Operation of the process in the ‘transition’ region between the elemental and poisoned states of the target ensures that the metal target material is sputtered at high rate, and there is ‘just’ enough reactive gas present to ensure the correct stoichiometry of compound layer is formed on the substrate. Operating in this region is the ideal situation to achieve higher deposition rates and stable film properties.
An important part of the control system is the choice of ‘sensor’ to provide feedback from the process of the effect of the reactive gas changes. The sensor signal is the ‘input’ to the controller and a fast and stable input signal makes achieving good control more straightforward. For some metal and gas combinations, the sputter target operating voltage is a suitable input signal (works with Al and Si target materials with O2 and N2 gas). Using the target voltage simplifies the hardware and hence reduces the cost of the overall control solution.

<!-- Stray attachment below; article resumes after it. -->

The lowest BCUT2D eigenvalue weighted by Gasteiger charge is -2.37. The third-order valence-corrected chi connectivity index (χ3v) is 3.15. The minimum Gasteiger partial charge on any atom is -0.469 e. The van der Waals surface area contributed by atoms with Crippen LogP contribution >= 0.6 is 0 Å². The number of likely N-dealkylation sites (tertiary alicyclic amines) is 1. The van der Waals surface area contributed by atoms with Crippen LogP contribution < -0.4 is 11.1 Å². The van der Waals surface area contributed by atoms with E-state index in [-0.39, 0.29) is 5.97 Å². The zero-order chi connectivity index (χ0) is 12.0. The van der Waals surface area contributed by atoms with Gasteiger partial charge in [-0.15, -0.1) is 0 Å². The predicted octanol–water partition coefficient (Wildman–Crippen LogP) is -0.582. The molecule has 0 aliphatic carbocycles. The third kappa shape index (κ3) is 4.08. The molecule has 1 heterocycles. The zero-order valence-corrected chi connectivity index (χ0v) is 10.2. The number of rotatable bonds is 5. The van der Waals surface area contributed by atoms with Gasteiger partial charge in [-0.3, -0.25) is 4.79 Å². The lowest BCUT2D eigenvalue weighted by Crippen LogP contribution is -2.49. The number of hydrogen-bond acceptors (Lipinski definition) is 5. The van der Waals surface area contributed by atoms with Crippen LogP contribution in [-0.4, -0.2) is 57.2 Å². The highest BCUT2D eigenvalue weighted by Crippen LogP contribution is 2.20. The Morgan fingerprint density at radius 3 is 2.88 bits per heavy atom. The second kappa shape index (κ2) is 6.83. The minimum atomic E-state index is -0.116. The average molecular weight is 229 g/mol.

In the graph above we see that the deposition rate decreases with increasing oxygen flow because of the coverage of the target with metal. The inflection point A is the point that should result in stoichiometric coating. The speedflo helps maintain the process at that point at which the deposition rate is relatively high.
The graph above shows an example of a process control at a given set point of a relevant sensor such as the target voltage. The actuator maintains the process in control through the mass flow controller.
Other material combinations require a gas or metal ‘plasma emission’ signal from the process area or from a remote plasma sensing head (gas only signal). The plasma emission is universal, in that any material or gas can be monitored and can be used to provide local sensing and gas control for very large deposition chambers (multi-channel sensing to tune uniformity over large areas). The plasma emission signal is ‘carried’ to the controller via a fibre-optic link, hence the signal is very fast – speed of light. However, the light intensity needs to be converted into a digital voltage signal for input into the control architecture. This fast conversion is typically via a narrow bandpass optical filter and a photomultiplier tube (PMT). The PMT detector method maintains the sub 1 msec signal processing which is critical for good feedback control.